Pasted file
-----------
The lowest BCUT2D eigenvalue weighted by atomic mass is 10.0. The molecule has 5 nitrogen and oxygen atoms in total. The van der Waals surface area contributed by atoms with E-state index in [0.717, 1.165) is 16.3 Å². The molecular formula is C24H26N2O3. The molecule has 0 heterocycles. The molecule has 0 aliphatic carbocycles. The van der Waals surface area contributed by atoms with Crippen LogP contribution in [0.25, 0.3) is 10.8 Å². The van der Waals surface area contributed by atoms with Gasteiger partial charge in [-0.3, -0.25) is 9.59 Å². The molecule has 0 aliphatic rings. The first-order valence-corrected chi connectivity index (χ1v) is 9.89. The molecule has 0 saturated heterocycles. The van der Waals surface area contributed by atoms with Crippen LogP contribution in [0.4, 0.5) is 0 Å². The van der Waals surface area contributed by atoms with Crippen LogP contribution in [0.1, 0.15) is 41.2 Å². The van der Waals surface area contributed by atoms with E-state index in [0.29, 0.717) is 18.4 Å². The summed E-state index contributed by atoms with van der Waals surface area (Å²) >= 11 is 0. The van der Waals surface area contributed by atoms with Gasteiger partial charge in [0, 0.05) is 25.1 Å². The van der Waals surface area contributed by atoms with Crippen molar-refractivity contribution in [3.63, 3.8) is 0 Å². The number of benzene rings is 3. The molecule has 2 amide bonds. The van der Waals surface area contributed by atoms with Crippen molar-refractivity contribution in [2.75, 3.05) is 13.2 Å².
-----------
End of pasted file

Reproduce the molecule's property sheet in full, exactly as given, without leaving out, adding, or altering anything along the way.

The lowest BCUT2D eigenvalue weighted by atomic mass is 10.0. The molecule has 5 nitrogen and oxygen atoms in total. The van der Waals surface area contributed by atoms with E-state index in [0.717, 1.165) is 16.3 Å². The molecular formula is C24H26N2O3. The molecule has 0 heterocycles. The molecule has 0 aliphatic carbocycles. The van der Waals surface area contributed by atoms with Crippen LogP contribution in [0.25, 0.3) is 10.8 Å². The van der Waals surface area contributed by atoms with Gasteiger partial charge in [-0.3, -0.25) is 9.59 Å². The molecule has 0 aliphatic rings. The first-order valence-corrected chi connectivity index (χ1v) is 9.89. The molecule has 0 saturated heterocycles. The van der Waals surface area contributed by atoms with Crippen LogP contribution in [0.4, 0.5) is 0 Å². The van der Waals surface area contributed by atoms with Crippen LogP contribution in [0.1, 0.15) is 41.2 Å². The van der Waals surface area contributed by atoms with E-state index in [0.29, 0.717) is 18.4 Å². The summed E-state index contributed by atoms with van der Waals surface area (Å²) >= 11 is 0. The van der Waals surface area contributed by atoms with Gasteiger partial charge in [0, 0.05) is 25.1 Å². The van der Waals surface area contributed by atoms with Crippen molar-refractivity contribution in [3.63, 3.8) is 0 Å². The number of benzene rings is 3. The molecule has 2 amide bonds. The van der Waals surface area contributed by atoms with Crippen molar-refractivity contribution in [2.75, 3.05) is 13.2 Å².